More room - and a voice - for sustainability

More room - and a voice - for sustainability

February 17, 2017

More room - and a voice - for sustainability

The BCFN International Forum on Food and Nutrition was the ideal platform from which to launch an important journalism prize aimed at increasing knowledge about crucial sustainability topics.

The Food Sustainability Media Award, a prize established by the BCFN in partnership with the Thomson Reuters Foundation, was officially presented in Milan during the seventh International Forum on Food and Nutrition. We sat down to discuss the new-born journalism recognition and the themes it should cover with Laurie Goering, Climate Editor at the Thomson Reuters Foundation. As mentioned on her official profile, “reporting from more than 80 countries, Laurie has covered a wide variety of humanitarian, political, economic and environmental issues and has written about climate change since 2003 in countries ranging from Indonesia to South Africa.”

What, even drawing from your experience in the field, are the characteristics of a truly sustainable food system?
I believe there are numerous, precise characteristics that a truly efficient and sustainable food system must have to safeguard the future of the planet. There’s too many to list, but there are three which I consider particularly important. I believe the food system of the future must be consultative, ethical and more resilient.

Can you explain, in detail, what you mean by a consultative food system?
When looking at the current situation, what we find is that often decisions are made too far away from those who must implement them in the field, in particular the vegetable and animal farmers who live in poorer countries. In order for the projects to work and to truly be able to bring food to more people, there should be widespread involvement of all those who play a role in such projects, such as food farmers and animal breeders, to help improve the research with their contributions, rather than having “already complete” research brought to them.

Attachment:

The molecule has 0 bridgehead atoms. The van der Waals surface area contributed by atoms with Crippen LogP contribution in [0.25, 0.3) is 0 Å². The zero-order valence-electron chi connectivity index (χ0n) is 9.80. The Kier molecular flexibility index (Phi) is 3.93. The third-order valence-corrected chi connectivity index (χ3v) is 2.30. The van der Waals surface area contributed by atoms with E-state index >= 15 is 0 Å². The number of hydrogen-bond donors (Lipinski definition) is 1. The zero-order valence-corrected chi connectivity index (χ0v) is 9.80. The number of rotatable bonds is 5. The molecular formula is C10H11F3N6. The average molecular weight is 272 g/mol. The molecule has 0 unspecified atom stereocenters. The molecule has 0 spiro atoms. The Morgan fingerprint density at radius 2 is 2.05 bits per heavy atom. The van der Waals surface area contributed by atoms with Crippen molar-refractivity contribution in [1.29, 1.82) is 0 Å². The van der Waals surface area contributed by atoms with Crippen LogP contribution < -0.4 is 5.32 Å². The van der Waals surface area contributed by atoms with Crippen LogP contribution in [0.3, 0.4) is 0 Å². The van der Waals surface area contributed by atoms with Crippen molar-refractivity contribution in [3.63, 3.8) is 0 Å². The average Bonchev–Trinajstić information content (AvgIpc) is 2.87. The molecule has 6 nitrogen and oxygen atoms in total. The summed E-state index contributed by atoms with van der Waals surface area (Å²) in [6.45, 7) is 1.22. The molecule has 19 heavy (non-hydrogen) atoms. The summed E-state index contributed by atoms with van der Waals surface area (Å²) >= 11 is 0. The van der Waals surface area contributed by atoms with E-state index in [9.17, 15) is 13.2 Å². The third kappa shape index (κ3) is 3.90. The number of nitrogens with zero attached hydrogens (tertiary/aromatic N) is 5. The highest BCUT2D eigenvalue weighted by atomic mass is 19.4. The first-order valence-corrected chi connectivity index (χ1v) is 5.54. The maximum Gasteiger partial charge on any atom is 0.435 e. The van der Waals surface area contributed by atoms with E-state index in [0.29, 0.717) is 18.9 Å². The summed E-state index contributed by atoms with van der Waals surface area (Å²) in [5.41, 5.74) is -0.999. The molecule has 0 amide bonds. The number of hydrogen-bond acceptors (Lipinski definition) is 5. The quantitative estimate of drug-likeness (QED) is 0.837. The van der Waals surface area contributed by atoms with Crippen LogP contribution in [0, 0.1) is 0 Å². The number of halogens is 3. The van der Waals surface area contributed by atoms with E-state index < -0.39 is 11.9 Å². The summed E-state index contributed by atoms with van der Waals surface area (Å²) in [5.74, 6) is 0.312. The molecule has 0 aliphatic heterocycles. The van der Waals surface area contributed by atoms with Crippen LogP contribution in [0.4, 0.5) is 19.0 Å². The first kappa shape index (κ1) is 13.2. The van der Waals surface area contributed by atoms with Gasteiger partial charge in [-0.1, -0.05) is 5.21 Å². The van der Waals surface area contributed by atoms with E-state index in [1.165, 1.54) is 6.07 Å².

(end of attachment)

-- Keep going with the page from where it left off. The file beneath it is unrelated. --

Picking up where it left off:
The system, however, must also be ethical and resilient. What does that mean in practical terms?
In terms of the creation of a more ethical, fair system, it’s essential for us to realise that many changes will be necessary to be able to feed more people, and that many of them must take place in the world’s poorest countries. However, I believe there is also a lot of work to do in more advanced countries, starting with the sharing and use of resources. Certainly, no less important is the resilience of the entire system, understood as the ability to absorb and manage shocks, to take account of what is happening and adapt to the changes.

What role do large international organisations have to play in these changes?
It is essential to ensure that the large flow of money which passes through international funding entities truly reaches all levels of the system, including the poorest countries and local businesses. Local communities have a solid understanding of the critical issues and good ideas about how to solve them, so it’s extremely important that they are able to access a part of international funding.

How can a journalism prize help the change towards a more sustainable food system?
The Food Sustainability Media Award (link) has the goal of ensuring media coverage of a few of the crucial points along the road to food system sustainability to respond to fundamental questions on the topic. It’s a prize open to professional journalists, but also all those who perhaps are beginning their careers in this industry, and therefore has two categories. The first is reserved for material already published in the media (from daily newspapers to blogs), offering up 10,000 euros. The second, on the other hand, is for unpublished material which can come from an enormous number of sources and different people, and could address a wide spectrum of topics linked to sustainability. In this case, the winners will be given the chance to attend a media training course on food sustainability organised by the Thomson Reuters Foundation. Lastly, I think it’s important to specify that I’m talking about the winners – plural – as each category will award each section of the competition: written journalism, photography and videos. In this sense, it’s a one-of-a-kind prize.

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